Look, there’s this notion that Democrats needed a wakeup call. We’ve had that wakeup call. We just don't know what time it is, and I think the time is we need to be more unified when we go before the American people and tell us -- tell them what we're doing and not about the sausage-making.

RADDATZ: And, Sarah, I was struck. If you drove through northern Virginia before Election Day, where you never saw a Trump sign in 2020, there were Youngkin signs everywhere. So this was different.

SARAH ISGUR, ABC NEWS CONTRIBUTOR: Campaign operatives hate the yard sign polling, but, you know, the last couple of --

RADDATZ: It worked, didn't it?

ISGUR: They’ve actually been fairly accurate. 2016, people kept talking about the yard signs.

Look. I think that you can over and underread what happened in Virginia. First, you take Virginia by itself, and dive into the difference between Terry McAuliffe and Glenn Youngkin. I think you can miss then what happened in Minneapolis, Buffalo, New Jersey.

New Jersey saw a bigger swing from 2020 than Virginia saw. So, you need to find something that was similar in all of those places.

At the same time, Terry McAuliffe didn't just run against Donald Trump. That was his first message, but in every ad that I saw, his second one was abortion, and I think the other thing that we've seen, is even in the wake of Texas, abortion is no longer a motivating factor on the left, and I don't think it's much of a motivating factor on the right compared to what it was 15 years ago.

Terry McAuliffe in a lot of ways was running a 1996 to 2004 race in 2021, and I think Democrats who look too much at the education issue are missing what parents were actually saying. Schools in FairfaxCounty, the largest place of voters in Virginia, were closed for the 2020/2021 school year, incredibly frustrated.

And then Terry McAuliffe says that they have no role in their kids' election, that add --

RADDATZ: That was rolled over and over and over again. And that was really an essential theme.

Rick, this feels much like the year after President Obama was elected and then not so much. So what's your take on all of this?

RICK KLEIN, ABC NEWS POLITICAL DIRECTOR: Yeah, 64 seats in that first Obama midterm were lost after they got the wakeup call in 2009 after losing both Virginia and New Jersey in that year.

And it might be the Democrats don't have much they can do about that. This is history, but you’ve seen a really interesting split in the Democratic Party. You’ve got some people who say the answer is we have to do more and do it more quickly. That's really the progressive answer, and it’s been to an extent President Biden’s.

You’ve got others who say, we have to dial it back. Joe Manchin is saying this is a validation of his view that maybe bills are going further than the American people want. Maybe they don't want FDR. Maybe they just want stability.

I think, though, there's a bigger issue and maybe this, Donna, this autopsy will get at this, but the bigger issue for Democrats is how do you -- how do you make a message that connects? Because the last year has been drift in terms of messaging.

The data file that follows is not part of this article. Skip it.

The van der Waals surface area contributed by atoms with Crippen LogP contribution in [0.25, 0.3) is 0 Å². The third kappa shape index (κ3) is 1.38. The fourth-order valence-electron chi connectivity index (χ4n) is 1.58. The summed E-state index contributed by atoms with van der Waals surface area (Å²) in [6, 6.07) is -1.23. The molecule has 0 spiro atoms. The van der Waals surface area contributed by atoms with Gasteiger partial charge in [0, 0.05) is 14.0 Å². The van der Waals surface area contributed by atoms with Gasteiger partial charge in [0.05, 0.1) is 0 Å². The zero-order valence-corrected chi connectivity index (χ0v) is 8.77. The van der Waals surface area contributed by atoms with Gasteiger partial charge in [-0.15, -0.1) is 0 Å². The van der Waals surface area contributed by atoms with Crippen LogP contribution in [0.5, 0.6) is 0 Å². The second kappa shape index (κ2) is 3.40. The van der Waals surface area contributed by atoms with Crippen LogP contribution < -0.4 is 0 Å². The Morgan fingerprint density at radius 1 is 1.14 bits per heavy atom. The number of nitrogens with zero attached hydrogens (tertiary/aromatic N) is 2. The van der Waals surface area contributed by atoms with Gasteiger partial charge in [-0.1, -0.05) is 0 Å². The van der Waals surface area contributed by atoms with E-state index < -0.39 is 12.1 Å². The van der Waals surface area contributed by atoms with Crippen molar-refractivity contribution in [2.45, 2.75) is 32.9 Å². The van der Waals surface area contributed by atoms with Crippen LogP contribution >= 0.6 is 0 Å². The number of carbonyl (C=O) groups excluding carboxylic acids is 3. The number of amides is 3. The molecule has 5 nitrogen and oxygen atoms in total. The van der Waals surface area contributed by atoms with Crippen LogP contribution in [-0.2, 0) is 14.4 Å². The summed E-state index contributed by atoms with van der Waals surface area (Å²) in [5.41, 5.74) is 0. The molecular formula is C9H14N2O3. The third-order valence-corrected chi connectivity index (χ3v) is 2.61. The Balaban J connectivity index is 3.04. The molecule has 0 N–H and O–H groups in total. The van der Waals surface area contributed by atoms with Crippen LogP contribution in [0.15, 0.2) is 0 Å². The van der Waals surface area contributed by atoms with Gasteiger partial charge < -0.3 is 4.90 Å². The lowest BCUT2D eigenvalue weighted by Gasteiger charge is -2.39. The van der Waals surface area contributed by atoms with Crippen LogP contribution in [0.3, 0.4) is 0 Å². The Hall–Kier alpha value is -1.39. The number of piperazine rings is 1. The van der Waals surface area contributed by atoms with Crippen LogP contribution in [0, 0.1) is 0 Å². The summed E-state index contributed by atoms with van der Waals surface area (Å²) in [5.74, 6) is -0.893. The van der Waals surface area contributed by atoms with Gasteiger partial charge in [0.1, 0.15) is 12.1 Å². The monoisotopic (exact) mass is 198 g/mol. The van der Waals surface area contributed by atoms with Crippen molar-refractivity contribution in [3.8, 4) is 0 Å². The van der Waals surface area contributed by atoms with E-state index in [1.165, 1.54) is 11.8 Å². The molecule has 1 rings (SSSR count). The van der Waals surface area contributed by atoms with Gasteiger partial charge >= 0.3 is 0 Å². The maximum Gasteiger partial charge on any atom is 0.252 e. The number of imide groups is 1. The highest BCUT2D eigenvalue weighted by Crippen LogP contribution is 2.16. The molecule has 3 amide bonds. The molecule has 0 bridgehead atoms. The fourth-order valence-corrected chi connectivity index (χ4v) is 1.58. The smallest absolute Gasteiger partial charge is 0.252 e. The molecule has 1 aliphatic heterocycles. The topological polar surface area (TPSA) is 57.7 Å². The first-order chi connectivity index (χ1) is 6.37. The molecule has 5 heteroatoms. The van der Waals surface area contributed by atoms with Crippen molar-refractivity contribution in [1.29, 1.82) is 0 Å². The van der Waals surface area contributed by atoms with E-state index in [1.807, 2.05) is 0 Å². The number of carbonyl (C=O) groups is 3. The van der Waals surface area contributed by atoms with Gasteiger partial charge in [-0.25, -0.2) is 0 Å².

It's been all over the place. It's been about infighting and even if they pass not just the one bill they passed on Friday, but the bigger social spending bill, it's not clear that this is what the public wants.

There’s a disconnect there that I think was evident in New Jersey, in Virginia, and so many other places around the country on Tuesday.

RADDATZ: And evident when I talked to voters in the South again and again and again. And Glenn Youngkin did manage to pull this off without alienating Trump voters.

ROBERT COSTA, NATIONAL POLITICAL DIRECTOR, THE WASHINGTON POST: Glenn Youngkin did -- Republicans right now appear to have a containment strategy for Trump, an uneasy containment strategy. They don't want to purge him from the party and that should be noted. They're keeping him inside because they want his movement to come along.

Donna called this a wake-up call. My question is as a reporter, to what end? Is this an alarm clock or a siren? Because Bob Woodward and I reported that House Majority Whip James Clyburn, he said beyond all the demographic changes and the voter changes, democracy is on fire, Clyburn said.

Republicans are on the march in all of these states changing voter laws and now you have an election in Virginia, New Jersey and elsewhere that's putting Democrats on the ropes. Are Democrats going to do what they did in 2020? Which is to activate their core voters, voters of color, older voters and get them out to the polls? Not just on the Build Back Better agenda, but on core issues of democracy? That is a lingering question for this party.

RADDATZ: Well, let's just take that right to Donna then.

DONNA BRAZILE, ABC NEWS CONTRIBUTOR: As you all know, I’m listening, but unfortunately I’m not taking notes. Let me just say this. Voters are in a solid move. They're not voting for Republicans because they like Republicans. In fact, Republicans' numbers are just as bad as Democrats, but what they are doing is they're punishing Democrats for the bickering.